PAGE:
Modification: If this is too much pressure on your wrists, lower onto your forearms to refocus energy into your core. Still too much? Lower onto your knees.

Chair Pose

Tone Your Body in Utkatasana

Chair pose is great for strengthening your legs and low back.

  • Begin standing with your feet hip-width distance apart.
  • Start to bend into your knees as if you are sitting back into a chair behind you, keeping your knees just over your ankles.
  • Bring your arms up toward your head, spinning your biceps in toward your ears. Spread your fingers out wide with pinkies spun in toward one another. Make sure you can see your toes, and if not, sit your seat back a little further.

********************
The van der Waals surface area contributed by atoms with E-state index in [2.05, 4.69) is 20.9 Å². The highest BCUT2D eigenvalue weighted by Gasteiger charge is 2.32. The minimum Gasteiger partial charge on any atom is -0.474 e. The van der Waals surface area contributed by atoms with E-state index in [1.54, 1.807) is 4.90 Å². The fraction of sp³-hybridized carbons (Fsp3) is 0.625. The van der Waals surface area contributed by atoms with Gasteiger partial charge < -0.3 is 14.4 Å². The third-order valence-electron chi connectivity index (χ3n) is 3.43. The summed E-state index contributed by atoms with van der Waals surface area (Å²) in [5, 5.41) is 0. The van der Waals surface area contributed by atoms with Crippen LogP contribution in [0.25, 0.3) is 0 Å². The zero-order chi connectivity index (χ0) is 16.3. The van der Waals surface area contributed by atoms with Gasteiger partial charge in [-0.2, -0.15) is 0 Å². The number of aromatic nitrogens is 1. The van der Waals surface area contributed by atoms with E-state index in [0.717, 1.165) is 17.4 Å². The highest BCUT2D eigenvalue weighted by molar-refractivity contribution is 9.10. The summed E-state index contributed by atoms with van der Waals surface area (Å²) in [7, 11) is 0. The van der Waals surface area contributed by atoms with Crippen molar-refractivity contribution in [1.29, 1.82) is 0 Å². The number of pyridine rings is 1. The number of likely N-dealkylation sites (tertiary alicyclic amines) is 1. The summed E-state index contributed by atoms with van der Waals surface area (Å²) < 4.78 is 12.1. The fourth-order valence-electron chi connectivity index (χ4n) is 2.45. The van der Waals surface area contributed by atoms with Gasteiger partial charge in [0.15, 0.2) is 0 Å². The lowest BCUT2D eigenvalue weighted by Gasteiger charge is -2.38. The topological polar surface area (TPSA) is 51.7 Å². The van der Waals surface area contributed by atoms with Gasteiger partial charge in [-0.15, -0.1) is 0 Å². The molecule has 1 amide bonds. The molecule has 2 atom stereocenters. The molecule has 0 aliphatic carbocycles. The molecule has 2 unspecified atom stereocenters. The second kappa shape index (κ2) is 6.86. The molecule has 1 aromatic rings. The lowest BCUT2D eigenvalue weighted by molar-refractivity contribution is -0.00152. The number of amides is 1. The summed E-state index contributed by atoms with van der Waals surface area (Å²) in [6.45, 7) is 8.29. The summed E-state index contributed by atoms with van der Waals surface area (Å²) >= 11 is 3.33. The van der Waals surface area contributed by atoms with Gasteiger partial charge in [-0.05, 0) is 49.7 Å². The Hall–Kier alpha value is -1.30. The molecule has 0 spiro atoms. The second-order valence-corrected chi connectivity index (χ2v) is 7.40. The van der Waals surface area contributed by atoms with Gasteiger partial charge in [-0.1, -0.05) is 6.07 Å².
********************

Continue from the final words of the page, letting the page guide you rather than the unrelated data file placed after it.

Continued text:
Hold the pose for at least five breaths. You can repeat this pose one or two more times if you like.

To come out of this pose, straighten your legs and fold forward.

Modification: To increase the strength of your thighs, place a block between your thighs, squeezing the block inward.

Boat Pose

Navasana - An Abdominal Pose

Boat pose helps strengthen and warm up your core muscles.

  • From chair pose, begin to sink your seat until you meet the ground
  • Keep both legs lifted either bent or straight out in front of you.
  • Reach your arms straight ahead toward your legs.

For an added challenge, opt to lift and lower toward your mat from high to low boat or bring your hands to heart center and twist from right to left. Do you feel the burn?!

Modification: Place your hands behind you for stability, and bend your knees as much as you need to.